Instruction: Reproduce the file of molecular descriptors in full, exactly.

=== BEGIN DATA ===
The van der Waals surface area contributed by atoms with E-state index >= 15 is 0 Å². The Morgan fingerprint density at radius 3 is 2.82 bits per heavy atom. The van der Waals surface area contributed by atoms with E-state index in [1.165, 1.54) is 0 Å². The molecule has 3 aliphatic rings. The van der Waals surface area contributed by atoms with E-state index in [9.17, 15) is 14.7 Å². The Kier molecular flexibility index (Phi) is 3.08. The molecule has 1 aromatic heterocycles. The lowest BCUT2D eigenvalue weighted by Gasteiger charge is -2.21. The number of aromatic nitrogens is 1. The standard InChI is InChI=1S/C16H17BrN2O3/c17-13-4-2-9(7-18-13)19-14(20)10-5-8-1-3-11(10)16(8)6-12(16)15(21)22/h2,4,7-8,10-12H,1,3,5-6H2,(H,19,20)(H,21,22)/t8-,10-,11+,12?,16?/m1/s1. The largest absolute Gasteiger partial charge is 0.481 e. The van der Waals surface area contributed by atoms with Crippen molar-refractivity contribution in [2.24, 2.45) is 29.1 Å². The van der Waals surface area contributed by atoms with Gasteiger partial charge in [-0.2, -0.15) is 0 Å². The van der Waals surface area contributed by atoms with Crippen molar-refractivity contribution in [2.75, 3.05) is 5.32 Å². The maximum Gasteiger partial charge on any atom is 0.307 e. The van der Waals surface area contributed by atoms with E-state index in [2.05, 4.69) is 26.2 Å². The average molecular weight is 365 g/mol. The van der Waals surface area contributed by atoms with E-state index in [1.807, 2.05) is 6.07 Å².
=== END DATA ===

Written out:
The van der Waals surface area contributed by atoms with E-state index >= 15 is 0 Å². The Morgan fingerprint density at radius 3 is 2.82 bits per heavy atom. The van der Waals surface area contributed by atoms with E-state index in [1.165, 1.54) is 0 Å². The molecule has 3 aliphatic rings. The van der Waals surface area contributed by atoms with E-state index in [9.17, 15) is 14.7 Å². The Kier molecular flexibility index (Phi) is 3.08. The molecule has 1 aromatic heterocycles. The lowest BCUT2D eigenvalue weighted by Gasteiger charge is -2.21. The number of aromatic nitrogens is 1. The standard InChI is InChI=1S/C16H17BrN2O3/c17-13-4-2-9(7-18-13)19-14(20)10-5-8-1-3-11(10)16(8)6-12(16)15(21)22/h2,4,7-8,10-12H,1,3,5-6H2,(H,19,20)(H,21,22)/t8-,10-,11+,12?,16?/m1/s1. The largest absolute Gasteiger partial charge is 0.481 e. The van der Waals surface area contributed by atoms with Crippen molar-refractivity contribution in [2.24, 2.45) is 29.1 Å². The van der Waals surface area contributed by atoms with Gasteiger partial charge in [-0.2, -0.15) is 0 Å². The van der Waals surface area contributed by atoms with Crippen molar-refractivity contribution in [2.75, 3.05) is 5.32 Å². The maximum Gasteiger partial charge on any atom is 0.307 e. The van der Waals surface area contributed by atoms with E-state index in [2.05, 4.69) is 26.2 Å². The average molecular weight is 365 g/mol. The van der Waals surface area contributed by atoms with E-state index in [1.807, 2.05) is 6.07 Å².